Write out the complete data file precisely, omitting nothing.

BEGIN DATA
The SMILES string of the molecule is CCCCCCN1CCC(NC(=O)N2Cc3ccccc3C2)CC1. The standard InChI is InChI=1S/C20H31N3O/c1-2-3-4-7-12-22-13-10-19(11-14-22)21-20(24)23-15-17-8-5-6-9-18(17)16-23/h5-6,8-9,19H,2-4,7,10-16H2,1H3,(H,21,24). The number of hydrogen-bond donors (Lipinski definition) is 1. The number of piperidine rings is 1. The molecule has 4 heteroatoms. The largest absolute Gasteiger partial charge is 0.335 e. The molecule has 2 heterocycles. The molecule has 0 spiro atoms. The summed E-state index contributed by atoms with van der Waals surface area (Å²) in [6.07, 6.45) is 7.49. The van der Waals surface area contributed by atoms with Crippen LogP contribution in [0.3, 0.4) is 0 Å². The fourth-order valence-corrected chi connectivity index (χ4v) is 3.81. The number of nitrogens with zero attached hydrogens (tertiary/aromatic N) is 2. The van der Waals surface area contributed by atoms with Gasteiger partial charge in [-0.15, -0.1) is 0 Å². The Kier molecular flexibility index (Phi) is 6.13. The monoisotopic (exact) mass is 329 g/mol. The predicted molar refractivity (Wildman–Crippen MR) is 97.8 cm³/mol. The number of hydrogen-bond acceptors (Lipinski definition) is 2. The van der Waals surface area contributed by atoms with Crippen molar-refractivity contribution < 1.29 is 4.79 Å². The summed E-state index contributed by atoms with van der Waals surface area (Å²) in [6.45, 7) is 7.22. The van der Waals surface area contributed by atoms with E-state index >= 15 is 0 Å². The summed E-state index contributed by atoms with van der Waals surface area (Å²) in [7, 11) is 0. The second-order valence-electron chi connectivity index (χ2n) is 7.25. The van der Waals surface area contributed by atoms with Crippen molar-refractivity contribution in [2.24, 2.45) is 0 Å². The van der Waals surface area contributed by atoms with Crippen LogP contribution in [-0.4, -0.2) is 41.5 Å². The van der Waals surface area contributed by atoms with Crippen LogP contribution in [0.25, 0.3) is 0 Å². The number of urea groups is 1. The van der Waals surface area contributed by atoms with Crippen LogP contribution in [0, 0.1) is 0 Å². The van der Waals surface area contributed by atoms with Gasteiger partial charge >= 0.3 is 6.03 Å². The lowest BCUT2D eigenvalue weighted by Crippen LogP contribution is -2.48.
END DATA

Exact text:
The SMILES string of the molecule is CCCCCCN1CCC(NC(=O)N2Cc3ccccc3C2)CC1. The standard InChI is InChI=1S/C20H31N3O/c1-2-3-4-7-12-22-13-10-19(11-14-22)21-20(24)23-15-17-8-5-6-9-18(17)16-23/h5-6,8-9,19H,2-4,7,10-16H2,1H3,(H,21,24). The number of hydrogen-bond donors (Lipinski definition) is 1. The number of piperidine rings is 1. The molecule has 4 heteroatoms. The largest absolute Gasteiger partial charge is 0.335 e. The molecule has 2 heterocycles. The molecule has 0 spiro atoms. The summed E-state index contributed by atoms with van der Waals surface area (Å²) in [6.07, 6.45) is 7.49. The van der Waals surface area contributed by atoms with Crippen LogP contribution in [0.3, 0.4) is 0 Å². The fourth-order valence-corrected chi connectivity index (χ4v) is 3.81. The number of nitrogens with zero attached hydrogens (tertiary/aromatic N) is 2. The van der Waals surface area contributed by atoms with Gasteiger partial charge in [-0.15, -0.1) is 0 Å². The Kier molecular flexibility index (Phi) is 6.13. The monoisotopic (exact) mass is 329 g/mol. The predicted molar refractivity (Wildman–Crippen MR) is 97.8 cm³/mol. The number of hydrogen-bond acceptors (Lipinski definition) is 2. The van der Waals surface area contributed by atoms with Crippen molar-refractivity contribution < 1.29 is 4.79 Å². The summed E-state index contributed by atoms with van der Waals surface area (Å²) in [6.45, 7) is 7.22. The van der Waals surface area contributed by atoms with E-state index >= 15 is 0 Å². The summed E-state index contributed by atoms with van der Waals surface area (Å²) in [7, 11) is 0. The second-order valence-electron chi connectivity index (χ2n) is 7.25. The van der Waals surface area contributed by atoms with Crippen molar-refractivity contribution in [2.24, 2.45) is 0 Å². The van der Waals surface area contributed by atoms with Crippen LogP contribution in [-0.4, -0.2) is 41.5 Å². The van der Waals surface area contributed by atoms with Crippen LogP contribution in [0.25, 0.3) is 0 Å². The number of urea groups is 1. The van der Waals surface area contributed by atoms with Crippen LogP contribution in [0, 0.1) is 0 Å². The van der Waals surface area contributed by atoms with Gasteiger partial charge >= 0.3 is 6.03 Å². The lowest BCUT2D eigenvalue weighted by Crippen LogP contribution is -2.48.